Thursday, August 12, 2004


From the Post:

"We should have warned readers we had information that the basis for this was shakier" than widely believed.

(via Lunaville)


Across the country, "the voices raising questions about the war were lonely ones," Downie said. "We didn't pay enough attention to the minority."

No, they weren't lonely ones. The were not represented in your paper, or anywhere else in the media, but right before the war polls showed that a majority opposed this war. While a case could be made that a majority supported a war, they supported giving the inspectors more time and then going in with the UN if necessary.

Apparently, they listen to the freepi:

Priest noted, however, that skeptical stories usually triggered hate mail "questioning your patriotism and suggesting that you somehow be delivered into the hands of the terrorists."

What a goddamn joke:

Downie said that even in retrospect, the story looks like "a close call." He said the inability of dissenters "to speak up with their names" was a factor in some of his news judgments.

Bush administration officials are always, without any good justification, allowed to speak "anonymously" to push the latest administration line. It is precisely dissenters who are the ones who should be given that protection. Jeebus, has the world turned upside down?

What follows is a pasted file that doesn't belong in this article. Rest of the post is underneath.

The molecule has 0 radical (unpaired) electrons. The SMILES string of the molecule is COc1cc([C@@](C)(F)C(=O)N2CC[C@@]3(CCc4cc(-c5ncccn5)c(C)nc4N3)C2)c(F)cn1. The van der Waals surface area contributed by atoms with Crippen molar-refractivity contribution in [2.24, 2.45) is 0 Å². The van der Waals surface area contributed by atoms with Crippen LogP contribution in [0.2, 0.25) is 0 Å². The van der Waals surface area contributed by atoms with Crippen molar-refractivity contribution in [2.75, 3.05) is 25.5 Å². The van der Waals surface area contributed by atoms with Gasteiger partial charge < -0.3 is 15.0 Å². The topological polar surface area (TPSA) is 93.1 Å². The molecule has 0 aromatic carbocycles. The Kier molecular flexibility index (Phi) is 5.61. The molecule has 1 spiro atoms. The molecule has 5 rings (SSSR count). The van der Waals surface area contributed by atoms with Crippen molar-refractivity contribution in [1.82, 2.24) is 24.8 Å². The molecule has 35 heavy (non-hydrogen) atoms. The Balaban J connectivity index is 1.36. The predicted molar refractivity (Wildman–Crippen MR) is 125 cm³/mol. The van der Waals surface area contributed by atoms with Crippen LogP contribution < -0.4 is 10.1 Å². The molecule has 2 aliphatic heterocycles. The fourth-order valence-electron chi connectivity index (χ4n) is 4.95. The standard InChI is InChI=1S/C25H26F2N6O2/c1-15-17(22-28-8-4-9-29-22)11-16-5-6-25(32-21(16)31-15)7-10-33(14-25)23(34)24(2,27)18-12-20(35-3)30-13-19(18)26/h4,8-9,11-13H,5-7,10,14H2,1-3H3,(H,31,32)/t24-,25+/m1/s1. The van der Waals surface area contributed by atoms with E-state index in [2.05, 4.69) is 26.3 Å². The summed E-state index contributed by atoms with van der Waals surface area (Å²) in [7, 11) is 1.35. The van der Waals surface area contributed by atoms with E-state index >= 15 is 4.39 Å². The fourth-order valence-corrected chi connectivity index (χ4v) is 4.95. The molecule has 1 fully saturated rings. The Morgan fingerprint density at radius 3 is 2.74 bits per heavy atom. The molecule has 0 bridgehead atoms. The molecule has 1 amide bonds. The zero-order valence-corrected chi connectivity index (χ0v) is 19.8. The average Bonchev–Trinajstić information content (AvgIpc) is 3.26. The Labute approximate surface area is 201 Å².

Oh, and this was a good one to spike:

In October 2002, Ricks, a former national security editor for the Wall Street Journal who has been covering such issues for 15 years, turned in a piece that he titled "Doubts." It said that senior Pentagon officials were resigned to an invasion but were reluctant and worried that the risks were being underestimated. Most of those quoted by name in the Ricks article were retired military officials or outside experts. The story was killed by Matthew Vita, then the national security editor and now a deputy assistant managing editor.

We had a neverending parade of "retire military officials" telling us what a good idea this was.

This is rich:

"Do I feel we owe our readers an apology? I don't think so."

No, you owe these people, and their families, an apology.

You've got to be kidding:
In the days before the war, Priest and DeYoung turned in a piece that said CIA officials "communicated significant doubts to the administration" about evidence tying Iraq to attempted uranium purchases for nuclear weapons. The story was held until March 22, three days after the war began. Editors blamed a flood of copy about the impending invasion.

That was less important than stories with words like "shock and awe" in them?

The final insult:

"People who were opposed to the war from the beginning and have been critical of the media's coverage in the period before the war have this belief that somehow the media should have crusaded against the war," Downie said. "They have the mistaken impression that somehow if the media's coverage had been different, there wouldn't have been a war."

No, we just didn't want you to crusade for it. Bastards.